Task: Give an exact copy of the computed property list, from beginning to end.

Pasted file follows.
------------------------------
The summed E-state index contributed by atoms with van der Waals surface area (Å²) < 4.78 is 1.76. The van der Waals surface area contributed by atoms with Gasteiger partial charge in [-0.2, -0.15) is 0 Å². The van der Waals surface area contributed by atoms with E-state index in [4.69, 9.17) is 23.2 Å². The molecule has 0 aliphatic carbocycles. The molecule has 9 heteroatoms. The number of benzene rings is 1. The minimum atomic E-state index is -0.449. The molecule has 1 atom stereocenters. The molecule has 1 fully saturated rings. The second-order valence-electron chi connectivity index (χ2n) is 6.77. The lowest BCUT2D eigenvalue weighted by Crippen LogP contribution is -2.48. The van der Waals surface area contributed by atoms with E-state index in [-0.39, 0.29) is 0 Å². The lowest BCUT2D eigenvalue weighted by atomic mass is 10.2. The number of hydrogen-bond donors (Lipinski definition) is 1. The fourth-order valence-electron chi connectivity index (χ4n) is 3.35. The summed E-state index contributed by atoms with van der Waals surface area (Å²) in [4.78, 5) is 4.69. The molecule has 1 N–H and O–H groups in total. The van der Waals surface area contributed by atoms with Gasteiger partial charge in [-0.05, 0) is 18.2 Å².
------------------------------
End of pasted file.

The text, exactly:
The summed E-state index contributed by atoms with van der Waals surface area (Å²) < 4.78 is 1.76. The van der Waals surface area contributed by atoms with Gasteiger partial charge in [-0.2, -0.15) is 0 Å². The van der Waals surface area contributed by atoms with E-state index in [4.69, 9.17) is 23.2 Å². The molecule has 0 aliphatic carbocycles. The molecule has 9 heteroatoms. The number of benzene rings is 1. The minimum atomic E-state index is -0.449. The molecule has 1 atom stereocenters. The molecule has 1 fully saturated rings. The second-order valence-electron chi connectivity index (χ2n) is 6.77. The lowest BCUT2D eigenvalue weighted by Crippen LogP contribution is -2.48. The van der Waals surface area contributed by atoms with E-state index in [-0.39, 0.29) is 0 Å². The lowest BCUT2D eigenvalue weighted by atomic mass is 10.2. The number of hydrogen-bond donors (Lipinski definition) is 1. The fourth-order valence-electron chi connectivity index (χ4n) is 3.35. The summed E-state index contributed by atoms with van der Waals surface area (Å²) in [4.78, 5) is 4.69. The molecule has 1 N–H and O–H groups in total. The van der Waals surface area contributed by atoms with Gasteiger partial charge in [-0.05, 0) is 18.2 Å².